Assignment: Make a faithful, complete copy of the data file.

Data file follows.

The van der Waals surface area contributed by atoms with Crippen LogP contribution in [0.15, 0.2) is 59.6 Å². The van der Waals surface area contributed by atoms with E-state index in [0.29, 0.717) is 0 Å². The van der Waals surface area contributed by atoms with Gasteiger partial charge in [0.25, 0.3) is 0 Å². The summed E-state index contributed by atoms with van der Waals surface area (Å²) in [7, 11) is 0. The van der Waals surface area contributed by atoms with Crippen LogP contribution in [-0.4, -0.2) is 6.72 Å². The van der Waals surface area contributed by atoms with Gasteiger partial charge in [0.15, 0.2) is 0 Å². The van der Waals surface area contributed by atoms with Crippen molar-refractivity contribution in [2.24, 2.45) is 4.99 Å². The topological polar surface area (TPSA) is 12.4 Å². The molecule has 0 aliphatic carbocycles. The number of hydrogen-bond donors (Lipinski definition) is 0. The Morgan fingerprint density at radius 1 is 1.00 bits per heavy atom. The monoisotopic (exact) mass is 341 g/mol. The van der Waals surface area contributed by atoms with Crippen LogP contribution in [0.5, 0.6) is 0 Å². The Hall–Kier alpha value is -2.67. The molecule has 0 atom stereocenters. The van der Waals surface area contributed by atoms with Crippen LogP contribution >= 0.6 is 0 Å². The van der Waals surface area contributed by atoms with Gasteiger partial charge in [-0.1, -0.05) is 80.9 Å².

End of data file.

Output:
The van der Waals surface area contributed by atoms with Crippen LogP contribution in [0.15, 0.2) is 59.6 Å². The van der Waals surface area contributed by atoms with E-state index in [0.29, 0.717) is 0 Å². The van der Waals surface area contributed by atoms with Gasteiger partial charge in [0.25, 0.3) is 0 Å². The summed E-state index contributed by atoms with van der Waals surface area (Å²) in [7, 11) is 0. The van der Waals surface area contributed by atoms with Crippen LogP contribution in [-0.4, -0.2) is 6.72 Å². The van der Waals surface area contributed by atoms with Gasteiger partial charge in [0.15, 0.2) is 0 Å². The van der Waals surface area contributed by atoms with Crippen molar-refractivity contribution in [2.24, 2.45) is 4.99 Å². The topological polar surface area (TPSA) is 12.4 Å². The molecule has 0 aliphatic carbocycles. The number of hydrogen-bond donors (Lipinski definition) is 0. The Morgan fingerprint density at radius 1 is 1.00 bits per heavy atom. The monoisotopic (exact) mass is 341 g/mol. The van der Waals surface area contributed by atoms with Crippen LogP contribution in [0.5, 0.6) is 0 Å². The Hall–Kier alpha value is -2.67. The molecule has 0 atom stereocenters. The van der Waals surface area contributed by atoms with Crippen LogP contribution >= 0.6 is 0 Å². The van der Waals surface area contributed by atoms with Gasteiger partial charge in [-0.1, -0.05) is 80.9 Å².